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Spatial modeling using remote sensing, GIS, and field data to assess crop yield and soil salinity




Eldeiry, Ahmed, author
Garcia, Luis, author
Colorado State University, publisher

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A comprehensive salinity monitoring program has been conducted in a portion of the Arkansas Valley in southeastern Colorado from 1999 to the present. This area was selected for study because it provides a good illustration of a salinity-affected area. The main objective of this presentation is to utilize spatial statistical modeling using information from remote sensing, GIS, GPS, along with field data to develop salinity maps and predict yield. The approach presented in this paper involves integrating remotely sensed data with topographical data (elevation, slope, and aspect) and field data (water table fluctuation, groundwater salinity, soil texture, yield data, and soil salinity) to establish and validate the appropriate spatial techniques to accurately predict crop yield in relation to soil salinity. For the field scale study, several fields were selected to represent different irrigation systems, soil types, and crop patterns. In each field, 7 to 15 wells were installed. At these fields, water table depth, groundwater salinity, soil salinity, and yield samples are collected regularly during the growing season. In addition to field data collection, a satellite image from IKONOS on July 11 was acquired. It has four bands (blue, green, red, and infrared) with a 4-meter spatial resolution. In this study, trend surface models, which describe the large-scale spatial variability, have been developed based on the lowest values Akaike Information Criterion Corrected (AICC) and high R2. P-Value of each related variable and for all the related variables together should be less than 0.05 to guarantee a strong relation among the variables. Also, P-Value from Moran should be greater than 0.05 to guarantee that there is no autocorrelation among the residuals.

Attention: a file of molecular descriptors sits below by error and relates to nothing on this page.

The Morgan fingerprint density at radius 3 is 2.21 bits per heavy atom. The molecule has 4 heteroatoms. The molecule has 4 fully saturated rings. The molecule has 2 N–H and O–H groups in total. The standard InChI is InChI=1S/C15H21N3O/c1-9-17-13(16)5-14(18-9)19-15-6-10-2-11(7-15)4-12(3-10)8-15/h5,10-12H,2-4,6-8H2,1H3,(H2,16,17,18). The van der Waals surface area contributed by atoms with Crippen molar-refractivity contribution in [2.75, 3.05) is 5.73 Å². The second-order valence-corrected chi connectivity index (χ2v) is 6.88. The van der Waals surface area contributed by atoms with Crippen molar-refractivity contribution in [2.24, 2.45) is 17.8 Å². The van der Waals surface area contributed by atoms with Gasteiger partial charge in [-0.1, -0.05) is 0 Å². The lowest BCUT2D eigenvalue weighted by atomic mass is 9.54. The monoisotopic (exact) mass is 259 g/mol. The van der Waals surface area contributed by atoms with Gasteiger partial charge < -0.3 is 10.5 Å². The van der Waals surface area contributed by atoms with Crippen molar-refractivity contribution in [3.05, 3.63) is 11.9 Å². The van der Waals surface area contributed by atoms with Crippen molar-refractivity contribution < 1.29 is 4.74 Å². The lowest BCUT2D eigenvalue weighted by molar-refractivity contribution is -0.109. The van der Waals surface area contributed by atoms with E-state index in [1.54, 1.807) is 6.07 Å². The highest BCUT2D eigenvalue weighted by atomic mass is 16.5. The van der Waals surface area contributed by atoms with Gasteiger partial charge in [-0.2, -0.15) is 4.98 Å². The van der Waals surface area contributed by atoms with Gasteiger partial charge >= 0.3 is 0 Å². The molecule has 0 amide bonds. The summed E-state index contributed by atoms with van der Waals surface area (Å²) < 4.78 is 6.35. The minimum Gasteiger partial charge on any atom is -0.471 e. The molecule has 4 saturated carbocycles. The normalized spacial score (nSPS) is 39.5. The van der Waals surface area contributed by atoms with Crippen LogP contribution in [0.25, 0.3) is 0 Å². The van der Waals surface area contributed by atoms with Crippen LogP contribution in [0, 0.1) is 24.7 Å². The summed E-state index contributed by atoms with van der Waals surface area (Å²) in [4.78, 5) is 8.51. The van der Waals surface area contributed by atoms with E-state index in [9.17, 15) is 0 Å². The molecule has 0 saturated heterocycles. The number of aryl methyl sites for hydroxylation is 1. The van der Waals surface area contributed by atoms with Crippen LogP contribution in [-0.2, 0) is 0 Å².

24th annual AGU hydrology days was held at Colorado State University on March 10-12, 2004.
Includes bibliographical references.

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